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Answer by Richa Mishra:
Telomeres protect against genomic instability. Telomeres are also quoted as source of genomic instability. Interesting, isn’t it?
Our DNA holds our genetic information. DNA is packaged and arranged in form of chromosomes. At the end of chromosomes, we find stretches of DNA called telomeres.
So what are telomeres?
Telomeres are TTAGGG repeats, 9-15 kb in length in humans. The actual end of the telomere is recognised by the presence of a 50–300 nucleotide extension of single stranded repeats from the 3′ end, termed the G-tail or G-overhang . Telomeres protect our genetic data, make it possible for cells to divide, and hold some secrets to how we age and get cancer.
Telomeres have been compared with the plastic tips on shoelaces, because they keep chromosome ends from fraying and sticking to each other, which would destroy or scramble an organism’s genetic information.
Yet, each time a cell divides, the telomeres get shorter. When they get too short, the cell can no longer divide; it becomes inactive or “senescent” or it dies. This shortening process is associated with aging, cancer, and a higher risk of death. So telomeres also have been compared with a bomb fuse.
Fig 1: telomeres protecting end of chromosomes. image source:
The role of telomere length in end protection: Telomeres essentially serve three important functions:
1.Protecting natural chromosomal DNA ends from being inappropriately recognized as double-stranded breaks (DSBs) and therefore initiating an inappropriate DNA damage response (DDR),
2.Protecting chromosomal ends from inappropriate enzymatic degradation and
3.Preventing chromosomal end-to-end fusion. 
Telomeres as sources of genome instability :
In 1938, McClintock noticed that chromosomes in plants that had previously been irradiated with X-rays engaged in spontaneous chromosome breakage–fusion–bridge cycles. This laid the foundation for the hypothesis that aberrantly fused chromosomes will break in the subsequent cell division, thereby leading to the unequal and random distribution of genetic material into the daughter cells  Dysfunctional telomeres that fail to be distinguished from broken DNA lend themselves perfectly to the hypothesis that loss of chromosome end protection leads to genome instability through McClintock’s breakage–fusion–bridge cycles. This hypothesis was formally proved in mice, in which targeted deletion of the RNA subunit of telomerase rendered the telomerase complex inactive for telomere length maintenance. As a consequence, telomeres shortened progressively by approximately 5 kb per generation and, after four generations, telomeres lacking TTAGGG signals were detected. Loss of telomeric sequences led to chromosome end-to-end fusions, chromosomal abnormalities and aneuploidy, supporting the suggestion that loss of chromosome end protection can be the basis for genome instability in mammals.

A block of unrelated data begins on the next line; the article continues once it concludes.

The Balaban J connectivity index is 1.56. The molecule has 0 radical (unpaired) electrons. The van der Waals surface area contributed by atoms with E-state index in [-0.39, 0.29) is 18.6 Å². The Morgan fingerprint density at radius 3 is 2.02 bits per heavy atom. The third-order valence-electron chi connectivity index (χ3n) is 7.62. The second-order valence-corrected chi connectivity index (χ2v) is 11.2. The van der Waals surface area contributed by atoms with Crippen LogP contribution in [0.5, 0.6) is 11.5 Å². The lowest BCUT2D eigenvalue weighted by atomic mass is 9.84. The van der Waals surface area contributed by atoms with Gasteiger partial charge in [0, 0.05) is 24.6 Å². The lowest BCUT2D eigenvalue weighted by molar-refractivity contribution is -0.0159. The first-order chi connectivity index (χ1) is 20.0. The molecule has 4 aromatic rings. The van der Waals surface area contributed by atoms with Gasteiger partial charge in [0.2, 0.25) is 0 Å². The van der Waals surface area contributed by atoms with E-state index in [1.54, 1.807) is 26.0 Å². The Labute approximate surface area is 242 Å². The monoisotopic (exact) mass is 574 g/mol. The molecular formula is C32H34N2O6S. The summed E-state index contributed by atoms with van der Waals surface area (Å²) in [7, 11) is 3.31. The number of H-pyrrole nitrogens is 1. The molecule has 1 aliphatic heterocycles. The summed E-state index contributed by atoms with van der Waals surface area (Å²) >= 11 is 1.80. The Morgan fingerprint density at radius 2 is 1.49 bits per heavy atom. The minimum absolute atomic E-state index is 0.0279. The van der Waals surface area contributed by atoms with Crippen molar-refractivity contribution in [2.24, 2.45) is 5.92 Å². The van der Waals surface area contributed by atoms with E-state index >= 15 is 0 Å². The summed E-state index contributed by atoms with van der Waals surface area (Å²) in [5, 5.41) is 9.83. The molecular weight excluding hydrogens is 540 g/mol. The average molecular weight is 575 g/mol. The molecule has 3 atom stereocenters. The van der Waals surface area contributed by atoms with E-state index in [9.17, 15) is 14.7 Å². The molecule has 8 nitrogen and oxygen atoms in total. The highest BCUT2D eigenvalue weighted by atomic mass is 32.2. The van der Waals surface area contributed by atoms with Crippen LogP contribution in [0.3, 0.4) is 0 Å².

Telomeres and ageing:
Some organisms grow cells indefinitely, but human tissues do not. Even tissues that renew constantly in adult life, including skin and intestine, eventually run out of steam. Part of this limit is genetically encoded as a gradual erosion of the protective cap at each chromosome end called telomeres. An enzyme, called telomerase is essential in synthesis and maintenance of telomeric repeats. Telomerase is fully active in cells of the human embryo but not in adult human tissues, triggering a countdown of telomere amount with each cell division that ultimately impedes tissue renewal.
Telomere length shortens with age. Progressive shortening of telomeres leads to senescence, apoptosis, or oncogenic transformation of somatic cells, affecting the health and lifespan of an individual. Shorter telomeres have been associated with increased incidence of diseases and poor survival. The rate of telomere shortening can be either increased or decreased by specific lifestyle factors. Better choice of diet and activities has great potential to reduce the rate of telomere shortening or at least prevent excessive telomere attrition, leading to delayed onset of age-associated diseases and increased lifespan. 
Telomeres and cancer: Telomere length has been associated with development of cancers and telomerase over-expression as marker for many malignant cancers.
As cells proliferate, TTAGGG repeats are lost from telomeres unless they have an active telomerase enzyme — a reverse transcriptase that adds TTAGGG repeats onto pre-existent telomeres [17-19] Most normal somatic cells do not have sufficient telomerase activity and suffer telomere attrition. When telomeres shorten below a critical length, this results in telomere fusions and cells lose viability. This phenomenon is evident with increasing passages of cultured primary cells and is known as ‘telomere-induced senescence’